Some institutions funnel their data entry down to a few users who transcribe information into TMS. When I started at the Dallas Museum of Art (DMA), curators entered acquisitions justification in TMS, while other staff transcribed the object tombstone information. Over the last three years, we turned on the faucet—curators now enter all object and constituent data for acquisitions as well as update that information for existing object records in the collection.
“Funnel to Faucet” outlines how this paradigm shift was achieved. The transition involved several conversations to assess the prior work flow, a presentation explaining how this change would transpire, seemingly endless web based instructional writing, testing the process using departments for data entry control, and training staff members. Additionally, the TMS security structures required an overhaul and data cross checking mechanics became vital.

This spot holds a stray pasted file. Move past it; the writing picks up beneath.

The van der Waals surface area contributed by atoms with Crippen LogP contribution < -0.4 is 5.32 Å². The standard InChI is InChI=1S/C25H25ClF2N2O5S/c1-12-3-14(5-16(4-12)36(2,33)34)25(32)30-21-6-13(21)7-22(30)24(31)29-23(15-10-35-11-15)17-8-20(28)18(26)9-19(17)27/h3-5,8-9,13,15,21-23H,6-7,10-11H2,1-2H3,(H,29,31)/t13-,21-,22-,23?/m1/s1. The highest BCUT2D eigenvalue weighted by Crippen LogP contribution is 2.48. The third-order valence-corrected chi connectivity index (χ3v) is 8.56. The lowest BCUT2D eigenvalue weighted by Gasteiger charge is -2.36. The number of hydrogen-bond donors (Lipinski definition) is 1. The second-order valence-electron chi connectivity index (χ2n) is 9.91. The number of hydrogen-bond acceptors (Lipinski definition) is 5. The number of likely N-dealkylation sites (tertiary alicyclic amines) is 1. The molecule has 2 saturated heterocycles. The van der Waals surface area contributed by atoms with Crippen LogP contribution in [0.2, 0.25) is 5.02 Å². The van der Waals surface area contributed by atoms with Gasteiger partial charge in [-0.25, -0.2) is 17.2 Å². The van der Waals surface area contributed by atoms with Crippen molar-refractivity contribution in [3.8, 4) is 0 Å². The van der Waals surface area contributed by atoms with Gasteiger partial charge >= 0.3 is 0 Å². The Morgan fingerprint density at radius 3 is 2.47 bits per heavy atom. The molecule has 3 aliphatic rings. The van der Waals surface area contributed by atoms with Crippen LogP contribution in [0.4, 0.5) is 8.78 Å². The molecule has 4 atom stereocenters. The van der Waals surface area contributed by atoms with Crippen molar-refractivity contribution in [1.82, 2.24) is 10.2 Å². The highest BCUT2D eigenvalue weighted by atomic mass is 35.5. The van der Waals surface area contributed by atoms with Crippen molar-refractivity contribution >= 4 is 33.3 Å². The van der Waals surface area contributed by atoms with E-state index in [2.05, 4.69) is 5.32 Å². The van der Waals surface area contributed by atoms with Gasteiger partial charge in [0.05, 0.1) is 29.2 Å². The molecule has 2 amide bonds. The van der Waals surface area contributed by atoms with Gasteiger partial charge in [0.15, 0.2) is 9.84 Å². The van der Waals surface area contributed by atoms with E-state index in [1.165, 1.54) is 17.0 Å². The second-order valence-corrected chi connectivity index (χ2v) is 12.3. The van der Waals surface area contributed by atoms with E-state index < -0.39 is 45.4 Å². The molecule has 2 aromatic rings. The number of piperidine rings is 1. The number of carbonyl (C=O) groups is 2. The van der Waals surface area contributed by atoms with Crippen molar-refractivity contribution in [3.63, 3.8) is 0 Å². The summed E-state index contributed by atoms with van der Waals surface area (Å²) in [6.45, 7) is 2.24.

Since the shift to numerous TMS editors, the museum added researchers to expand collection information, putting this new structure to good use. What’s next? Faucet to Flood. I am currently developing how the DMA can incorporate similar concepts into exhibitions planning in TMS relying heavily on the use of departments for data entry control and work flow.
Brian MacElhose, Collections Database Analyst, Dallas Museum of Art